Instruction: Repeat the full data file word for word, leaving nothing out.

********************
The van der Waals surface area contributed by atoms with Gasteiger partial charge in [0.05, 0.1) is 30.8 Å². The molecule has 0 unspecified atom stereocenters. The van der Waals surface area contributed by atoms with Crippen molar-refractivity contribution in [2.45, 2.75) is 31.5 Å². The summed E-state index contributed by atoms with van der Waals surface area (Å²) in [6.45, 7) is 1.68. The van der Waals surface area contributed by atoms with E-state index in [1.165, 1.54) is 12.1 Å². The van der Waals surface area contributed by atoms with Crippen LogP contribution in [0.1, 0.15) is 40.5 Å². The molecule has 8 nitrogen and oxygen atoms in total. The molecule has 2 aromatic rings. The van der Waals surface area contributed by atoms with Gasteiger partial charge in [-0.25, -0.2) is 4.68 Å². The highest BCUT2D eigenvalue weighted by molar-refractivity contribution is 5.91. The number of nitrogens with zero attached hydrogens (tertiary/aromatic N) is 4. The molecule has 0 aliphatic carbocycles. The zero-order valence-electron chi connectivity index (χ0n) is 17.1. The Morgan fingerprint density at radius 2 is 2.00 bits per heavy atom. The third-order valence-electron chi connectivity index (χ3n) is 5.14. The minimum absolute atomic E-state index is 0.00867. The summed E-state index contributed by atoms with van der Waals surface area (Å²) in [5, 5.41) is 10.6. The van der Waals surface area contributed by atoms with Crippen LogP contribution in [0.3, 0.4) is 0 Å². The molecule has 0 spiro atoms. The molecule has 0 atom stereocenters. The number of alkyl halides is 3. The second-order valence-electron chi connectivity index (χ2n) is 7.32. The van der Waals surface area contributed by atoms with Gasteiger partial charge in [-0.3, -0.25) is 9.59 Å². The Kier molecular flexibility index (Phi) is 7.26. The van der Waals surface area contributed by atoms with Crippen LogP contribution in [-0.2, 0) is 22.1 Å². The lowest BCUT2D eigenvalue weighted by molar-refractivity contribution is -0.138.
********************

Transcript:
The van der Waals surface area contributed by atoms with Gasteiger partial charge in [0.05, 0.1) is 30.8 Å². The molecule has 0 unspecified atom stereocenters. The van der Waals surface area contributed by atoms with Crippen molar-refractivity contribution in [2.45, 2.75) is 31.5 Å². The summed E-state index contributed by atoms with van der Waals surface area (Å²) in [6.45, 7) is 1.68. The van der Waals surface area contributed by atoms with E-state index in [1.165, 1.54) is 12.1 Å². The van der Waals surface area contributed by atoms with Crippen LogP contribution in [0.1, 0.15) is 40.5 Å². The molecule has 8 nitrogen and oxygen atoms in total. The molecule has 2 aromatic rings. The van der Waals surface area contributed by atoms with Gasteiger partial charge in [-0.25, -0.2) is 4.68 Å². The highest BCUT2D eigenvalue weighted by molar-refractivity contribution is 5.91. The number of nitrogens with zero attached hydrogens (tertiary/aromatic N) is 4. The molecule has 0 aliphatic carbocycles. The zero-order valence-electron chi connectivity index (χ0n) is 17.1. The Morgan fingerprint density at radius 2 is 2.00 bits per heavy atom. The third-order valence-electron chi connectivity index (χ3n) is 5.14. The minimum absolute atomic E-state index is 0.00867. The summed E-state index contributed by atoms with van der Waals surface area (Å²) in [5, 5.41) is 10.6. The van der Waals surface area contributed by atoms with Crippen LogP contribution in [0.3, 0.4) is 0 Å². The molecule has 0 spiro atoms. The molecule has 0 atom stereocenters. The number of alkyl halides is 3. The second-order valence-electron chi connectivity index (χ2n) is 7.32. The van der Waals surface area contributed by atoms with Gasteiger partial charge in [-0.3, -0.25) is 9.59 Å². The Kier molecular flexibility index (Phi) is 7.26. The van der Waals surface area contributed by atoms with Crippen LogP contribution in [-0.2, 0) is 22.1 Å². The lowest BCUT2D eigenvalue weighted by molar-refractivity contribution is -0.138.